London Broncos chief executive Gus Mackay has warned the Rugby Football League must be cautious over
the proposed restructuring of the game,
and that London must retain a representative in Super League.
Super League and Championship clubs are set to vote on three new options for league competition, which were unveiled by
earlier this month as part of their policy review.
"We need to make sure whatever decision is taken is the right one for the longevity of the game," Mackay told
BBC London 94.9.
"We mustn't forget the investment which has been put into clubs by owners and clubs themselves and it has got to be clear for the fans to understand.
"You want your best players playing against each other the whole time and all the clubs want to play the big sides because there are commercial benefits.
The three new proposals
- Super League reverts to a 12-team competition (from 14) and a 10 or 12-team Championship, with one club promoted and relegated each year
- A two-division Super League with each division comprising 10 teams
- Two divisions of 12 in Super League, with teams playing each other once to provide 11 fixtures before splitting into three groups of eight in mid-season and then playing each other home and away to provide 14 more matches
"There is a lot of work to be done and in a short timeframe as well."
At present, places in Super League are subject to a licensing system,
which has been in operation since 2009.
The RFL has proposed a Super League and Championship with one club promoted and relegated each season, a two-division Super League or two Super League divisions of 12 teams which split into three divisions of eight halfway through the season.
The consultation process is expected to continue throughout the summer, with clubs set to vote on any recommendations later in the year.
No changes can be introduced until the start of the 2015 season.
Mackay says that the financial implications of any restructure will have to be carefully considered before the Broncos decide which option to back.
"We need to understand all the options and the financial models which go with them before we make a decision of what we are going to support," he added.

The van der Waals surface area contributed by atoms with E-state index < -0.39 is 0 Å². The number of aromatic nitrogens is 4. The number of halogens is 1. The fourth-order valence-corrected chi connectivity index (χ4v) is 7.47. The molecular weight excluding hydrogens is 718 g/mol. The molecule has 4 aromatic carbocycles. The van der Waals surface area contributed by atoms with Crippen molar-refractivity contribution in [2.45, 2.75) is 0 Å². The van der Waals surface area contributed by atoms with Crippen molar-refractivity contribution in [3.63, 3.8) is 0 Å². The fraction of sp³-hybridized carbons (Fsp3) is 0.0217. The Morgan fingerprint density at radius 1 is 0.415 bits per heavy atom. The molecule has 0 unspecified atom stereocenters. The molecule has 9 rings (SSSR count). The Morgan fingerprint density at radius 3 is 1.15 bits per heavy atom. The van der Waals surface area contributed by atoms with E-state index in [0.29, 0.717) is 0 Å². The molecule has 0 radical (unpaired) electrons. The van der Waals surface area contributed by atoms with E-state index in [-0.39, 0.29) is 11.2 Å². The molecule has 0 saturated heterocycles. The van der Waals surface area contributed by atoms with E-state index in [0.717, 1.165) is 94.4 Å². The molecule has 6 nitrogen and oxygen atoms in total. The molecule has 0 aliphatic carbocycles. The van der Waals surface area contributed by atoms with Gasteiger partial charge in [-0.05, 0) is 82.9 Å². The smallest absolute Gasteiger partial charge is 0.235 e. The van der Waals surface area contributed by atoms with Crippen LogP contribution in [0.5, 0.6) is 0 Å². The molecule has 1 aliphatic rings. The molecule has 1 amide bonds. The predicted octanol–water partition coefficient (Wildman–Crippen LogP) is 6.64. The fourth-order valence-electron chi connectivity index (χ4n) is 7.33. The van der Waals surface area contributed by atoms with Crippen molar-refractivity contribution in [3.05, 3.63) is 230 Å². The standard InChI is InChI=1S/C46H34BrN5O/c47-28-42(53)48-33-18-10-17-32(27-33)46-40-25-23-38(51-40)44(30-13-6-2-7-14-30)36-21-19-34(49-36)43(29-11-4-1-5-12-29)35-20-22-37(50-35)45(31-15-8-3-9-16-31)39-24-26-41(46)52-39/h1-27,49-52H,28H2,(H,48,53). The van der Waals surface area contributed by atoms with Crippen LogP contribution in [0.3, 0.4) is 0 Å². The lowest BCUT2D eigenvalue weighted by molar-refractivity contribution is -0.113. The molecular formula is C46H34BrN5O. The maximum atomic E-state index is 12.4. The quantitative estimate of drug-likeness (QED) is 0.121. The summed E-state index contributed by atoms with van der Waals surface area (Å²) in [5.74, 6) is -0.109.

"We have discussed it internally, with the chairman [David Hughes], the board and the coach [Tony Rea], but we are not going to make a decision or give a view at this stage until we have all the options on the table.
"The big part in all this is what is the financial impact is if you are not in the top 12 or the three eights or wherever it turns out to be. That has to be taken into consideration.
"You have got to look at how you are going to sell season tickets and the likely commercial impact of lower gates."
With a burgeoning semi-professional game and a newly formed Championship One competition this season, including new sides such as
University of Gloucestershire All Golds,
Mackay is mindful that the game needs to continue developing.
The danger in London is the uncertainty that the re-introduction of promotion and relegation would bring.
It could force the best out of the team, club and structure, resulting in improved performance levels.
But it could easily put pressure on one of the sport's weak spots and, with the possibility of the side not being in Super League, in the worst case scenario, spell the end for the club.
The key for Broncos is that being out of the top division would make the game even harder to sell to investors, sponsors and fans. And it's hard enough as it is.
Having to function as a part-time side would also change the sporting landscape at the club dramatically.
Although the Broncos have never finished bottom of Super League it has been a few years since they were in the higher echelons.
With that in mind and their desire to be in the game's top division, option 2 or 3 may not suit them.
Ian Ramsdale, BBC London 94.9 rugby league reporter.
"I think that is one of the challenges the sport faces - trying to integrate a fully professional league with a semi-professional one," Mackay said.
"That has got to be looked at in detail.
"If you talk just promotion and relegation, as in football, it does allow clubs to go down and rebuild, steady themselves and have another go. But you do need parachute payments.
"Before my time I understand clubs went up to Super League, gave it everything, then went down and were then no longer about.
"Licensing has seen clubs find hard times and so has promotion/relegation."
Mackay believes option three, which sees two divisions of Super League splitting mid-season, could over-complicate the sport.
"When you do these structures and people come up with new ideas, the one which comes from left-field is always the one which is talked about the most," Mackay said.
"It is different and I understand trying to be creative and different but we need to keep it simple.
"We mustn't forget what we are about and what we are trying to achieve."
Warrington coach Tony Smith says that substantial changes to Super League
could cause "mayhem"
and Mackay is keen to stress that London should retain a representative in the top division.
"That's fundamentally a big part of Super League and it has to be," Mackay said.
"We have to do whatever we can, working with the governing body and other parties, to make sure that there is a Super League club in London.
"Otherwise it just drifts and becomes a sport that is only played in the heartlands, which is wrong."